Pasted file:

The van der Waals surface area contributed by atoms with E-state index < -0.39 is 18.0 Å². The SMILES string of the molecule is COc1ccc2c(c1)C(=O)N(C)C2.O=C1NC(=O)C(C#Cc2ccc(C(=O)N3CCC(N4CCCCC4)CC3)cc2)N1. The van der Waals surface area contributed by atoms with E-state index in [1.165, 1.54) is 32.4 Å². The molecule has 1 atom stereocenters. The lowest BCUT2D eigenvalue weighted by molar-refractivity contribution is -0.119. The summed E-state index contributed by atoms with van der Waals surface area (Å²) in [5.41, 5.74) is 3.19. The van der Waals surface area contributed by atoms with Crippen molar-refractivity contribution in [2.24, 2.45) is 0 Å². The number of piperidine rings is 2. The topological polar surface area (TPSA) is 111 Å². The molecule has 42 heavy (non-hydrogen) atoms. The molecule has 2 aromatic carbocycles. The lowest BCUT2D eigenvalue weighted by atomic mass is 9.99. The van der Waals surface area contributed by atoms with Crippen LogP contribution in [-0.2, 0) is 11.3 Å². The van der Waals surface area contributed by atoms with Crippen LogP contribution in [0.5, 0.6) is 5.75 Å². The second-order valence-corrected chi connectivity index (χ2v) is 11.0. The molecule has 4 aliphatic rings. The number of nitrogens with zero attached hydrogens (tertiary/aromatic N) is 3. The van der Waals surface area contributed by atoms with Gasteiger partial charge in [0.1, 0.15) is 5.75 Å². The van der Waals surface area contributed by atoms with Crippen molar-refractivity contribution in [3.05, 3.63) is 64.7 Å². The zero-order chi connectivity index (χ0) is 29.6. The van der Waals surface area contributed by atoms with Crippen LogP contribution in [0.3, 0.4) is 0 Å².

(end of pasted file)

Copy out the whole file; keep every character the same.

The van der Waals surface area contributed by atoms with E-state index < -0.39 is 18.0 Å². The SMILES string of the molecule is COc1ccc2c(c1)C(=O)N(C)C2.O=C1NC(=O)C(C#Cc2ccc(C(=O)N3CCC(N4CCCCC4)CC3)cc2)N1. The van der Waals surface area contributed by atoms with E-state index in [1.165, 1.54) is 32.4 Å². The molecule has 1 atom stereocenters. The lowest BCUT2D eigenvalue weighted by molar-refractivity contribution is -0.119. The summed E-state index contributed by atoms with van der Waals surface area (Å²) in [5.41, 5.74) is 3.19. The van der Waals surface area contributed by atoms with Crippen molar-refractivity contribution in [2.24, 2.45) is 0 Å². The number of piperidine rings is 2. The topological polar surface area (TPSA) is 111 Å². The molecule has 42 heavy (non-hydrogen) atoms. The molecule has 2 aromatic carbocycles. The lowest BCUT2D eigenvalue weighted by atomic mass is 9.99. The van der Waals surface area contributed by atoms with Crippen LogP contribution in [-0.2, 0) is 11.3 Å². The van der Waals surface area contributed by atoms with Crippen LogP contribution in [0.5, 0.6) is 5.75 Å². The second-order valence-corrected chi connectivity index (χ2v) is 11.0. The molecule has 4 aliphatic rings. The number of nitrogens with zero attached hydrogens (tertiary/aromatic N) is 3. The van der Waals surface area contributed by atoms with Gasteiger partial charge in [0.1, 0.15) is 5.75 Å². The van der Waals surface area contributed by atoms with Crippen molar-refractivity contribution in [3.05, 3.63) is 64.7 Å². The zero-order chi connectivity index (χ0) is 29.6. The van der Waals surface area contributed by atoms with Crippen LogP contribution in [0.3, 0.4) is 0 Å².